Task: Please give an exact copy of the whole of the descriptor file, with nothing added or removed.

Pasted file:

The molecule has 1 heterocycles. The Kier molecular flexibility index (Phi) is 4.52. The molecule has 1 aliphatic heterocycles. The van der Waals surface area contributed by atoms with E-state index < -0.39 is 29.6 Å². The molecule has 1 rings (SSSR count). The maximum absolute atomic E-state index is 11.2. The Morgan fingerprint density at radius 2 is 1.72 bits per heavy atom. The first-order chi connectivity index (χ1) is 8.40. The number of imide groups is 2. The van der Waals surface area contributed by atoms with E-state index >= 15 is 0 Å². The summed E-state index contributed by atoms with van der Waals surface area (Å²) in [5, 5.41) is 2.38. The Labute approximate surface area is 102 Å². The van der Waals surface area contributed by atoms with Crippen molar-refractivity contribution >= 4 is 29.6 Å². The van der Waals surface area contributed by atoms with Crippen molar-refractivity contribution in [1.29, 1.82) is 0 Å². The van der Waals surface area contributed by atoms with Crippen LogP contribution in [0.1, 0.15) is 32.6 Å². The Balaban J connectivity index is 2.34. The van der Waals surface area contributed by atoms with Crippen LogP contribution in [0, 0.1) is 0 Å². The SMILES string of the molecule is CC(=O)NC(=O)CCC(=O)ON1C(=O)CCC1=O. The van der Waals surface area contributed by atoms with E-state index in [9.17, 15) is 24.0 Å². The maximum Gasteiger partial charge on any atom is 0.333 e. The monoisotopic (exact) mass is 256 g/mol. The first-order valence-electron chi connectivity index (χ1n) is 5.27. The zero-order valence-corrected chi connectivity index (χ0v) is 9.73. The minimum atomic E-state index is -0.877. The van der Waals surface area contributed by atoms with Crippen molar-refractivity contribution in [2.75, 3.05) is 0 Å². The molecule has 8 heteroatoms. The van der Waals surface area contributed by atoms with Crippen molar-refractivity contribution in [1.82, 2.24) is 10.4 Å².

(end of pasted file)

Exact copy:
The molecule has 1 heterocycles. The Kier molecular flexibility index (Phi) is 4.52. The molecule has 1 aliphatic heterocycles. The van der Waals surface area contributed by atoms with E-state index < -0.39 is 29.6 Å². The molecule has 1 rings (SSSR count). The maximum absolute atomic E-state index is 11.2. The Morgan fingerprint density at radius 2 is 1.72 bits per heavy atom. The first-order chi connectivity index (χ1) is 8.40. The number of imide groups is 2. The van der Waals surface area contributed by atoms with E-state index >= 15 is 0 Å². The summed E-state index contributed by atoms with van der Waals surface area (Å²) in [5, 5.41) is 2.38. The Labute approximate surface area is 102 Å². The van der Waals surface area contributed by atoms with Crippen molar-refractivity contribution >= 4 is 29.6 Å². The van der Waals surface area contributed by atoms with Crippen molar-refractivity contribution in [1.29, 1.82) is 0 Å². The van der Waals surface area contributed by atoms with Crippen LogP contribution in [0.1, 0.15) is 32.6 Å². The Balaban J connectivity index is 2.34. The van der Waals surface area contributed by atoms with Crippen LogP contribution in [0, 0.1) is 0 Å². The SMILES string of the molecule is CC(=O)NC(=O)CCC(=O)ON1C(=O)CCC1=O. The van der Waals surface area contributed by atoms with E-state index in [9.17, 15) is 24.0 Å². The maximum Gasteiger partial charge on any atom is 0.333 e. The monoisotopic (exact) mass is 256 g/mol. The first-order valence-electron chi connectivity index (χ1n) is 5.27. The zero-order valence-corrected chi connectivity index (χ0v) is 9.73. The minimum atomic E-state index is -0.877. The van der Waals surface area contributed by atoms with Crippen molar-refractivity contribution in [2.75, 3.05) is 0 Å². The molecule has 8 heteroatoms. The van der Waals surface area contributed by atoms with Crippen molar-refractivity contribution in [1.82, 2.24) is 10.4 Å².